We were late to our gig. I was trying to be the mature, energetic father leading his family out the door as efficiently as possible ( and consider–I was traveling with an eighteen-year-old, a fourteen-year-old and a four-year-old. As I stepped out the door of our room, I forgot that the drop to the sidewalk to the sidewalk was a little lower than I had recalled, so I did one of those stupid things we often do by trying to address my step-down. In the attempt to adjust my step, I slipped and sprained my ankle–very severely.

I sat on the ground for a moment and finally my two sons were able to pull me to my feet. I went in and sat on the bed. It was time to make a decision. Was I going to call the church and cancel the date? Was I going to go to the doctor and find out some form of bad news? Was I going to put my foot up on a pillow, ice it down and watch television? Or was I going to get to my feet, find a way to get to that church and do the gig?

That particular scenario–in diverse forms, areas and situations–has been the story of my life. I have no criticism for anyone who decides to cancel a date, go to the doctor or ease on a pillow and watch television. It’s just not me.

I got to my feet and with the help of my children and my wife, I hobbled to my car and made it over to the church, only to discover that the sanctuary was 125 years old and was up two flights of solid oak wooden stairs. I was looking for a break and instead got broken by new challenges. It took me nearly twenty minutes to get up those stairs. My children went ahead of me, unloaded the equipment and kept passing me over and over again as they carried things up the stairs with their youthful zeal. I inched my way along like I was crawling on razor blades.

I got to the top of the stairs and sat down on the back pew, allowed my family to put together all the equipment, putting my foot up on the pew in front of me. Gradually, I was given a sense of relief. My leg actually went numb. I was completely free of pain–that is, as long as I agreed not to walk on it.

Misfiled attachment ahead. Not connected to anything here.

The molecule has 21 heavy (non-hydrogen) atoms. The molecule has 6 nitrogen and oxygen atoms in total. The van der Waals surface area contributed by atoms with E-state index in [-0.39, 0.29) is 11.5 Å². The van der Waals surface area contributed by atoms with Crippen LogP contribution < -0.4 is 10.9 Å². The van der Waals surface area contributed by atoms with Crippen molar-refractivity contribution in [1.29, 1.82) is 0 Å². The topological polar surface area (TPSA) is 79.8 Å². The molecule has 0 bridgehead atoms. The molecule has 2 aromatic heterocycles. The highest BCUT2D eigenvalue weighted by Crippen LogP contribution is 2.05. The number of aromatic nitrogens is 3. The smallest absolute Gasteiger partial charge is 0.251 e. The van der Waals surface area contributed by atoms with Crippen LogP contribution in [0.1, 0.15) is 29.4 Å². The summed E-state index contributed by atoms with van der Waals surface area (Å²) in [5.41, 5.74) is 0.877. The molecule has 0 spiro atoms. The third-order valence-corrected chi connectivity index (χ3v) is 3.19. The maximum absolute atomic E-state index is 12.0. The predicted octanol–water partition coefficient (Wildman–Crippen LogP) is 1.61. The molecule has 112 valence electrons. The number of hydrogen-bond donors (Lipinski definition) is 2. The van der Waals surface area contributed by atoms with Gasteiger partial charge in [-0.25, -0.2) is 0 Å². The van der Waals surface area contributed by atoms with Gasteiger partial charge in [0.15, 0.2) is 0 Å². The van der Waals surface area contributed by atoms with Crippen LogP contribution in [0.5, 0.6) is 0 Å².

But walk I did. Matter of fact, I stood on it for two hours while I played piano, sang, taught and then, during a particularly sweet time of fellowship, prayed for about thirty-five or forty people who came up seeking wisdom, guidance and a touch from God.

As the evening wore on, my leg occasionally fell asleep, so I had to bounce it against the floor to wake it up so I wouldn’t accidentally fall over. There are two things I remember from that evening: First was the amazing grace that was imparted to me, allowing me to finish out my responsibilities and make it back to my room for a beautiful night of rest. The second thing that sticks in my mind from that night was that even though I was hobbling around, none of the congregation seemed to be aware of my affliction or terribly concerned about my limping. They were focused.

Yes–they were focused on their own needs. I know there are some people who would find that horrible or insensitive. I disagree. God gave me the ability, the tenacity and the mercy to do that show so I could help someone.

Ever since then I have used that night to remind myself that life is always a decision–and usually there are three choices: you can decide to wait, you can decide to ignore, or you can decide to do.

Some people think that waiting is smart, and it might seem that way if there was a guarantee that opportunity actually knocks more than once.

Other folks will insist that variety and possibility just don’t ever come their way, when what they have really done is establish a lifestyle which filters out anything that is foreign to their simple experience.

I have been a person who decides to do. Even though I’ve had failures and experienced set-backs, I have never regretted setting into practice what I preach instead of just printing a book or sharing a sermon about my theories.

It took me six weeks for my leg to heal from the injury that happened that evening so many years ago. I didn’t miss a date. Most of them were done in pain, but today I don’t remember the pain, only the fact that something was accomplished and adversity was overcome.

Most of our lives are sprained. Just like my leg, we have plenty of reason to call ahead and cancel our plans. Yet, life is just too short a span to be spent wondering what you missed. Yes, life is brief, so you might as well use all the space available, because there are no guarantees that you will ever get another crack.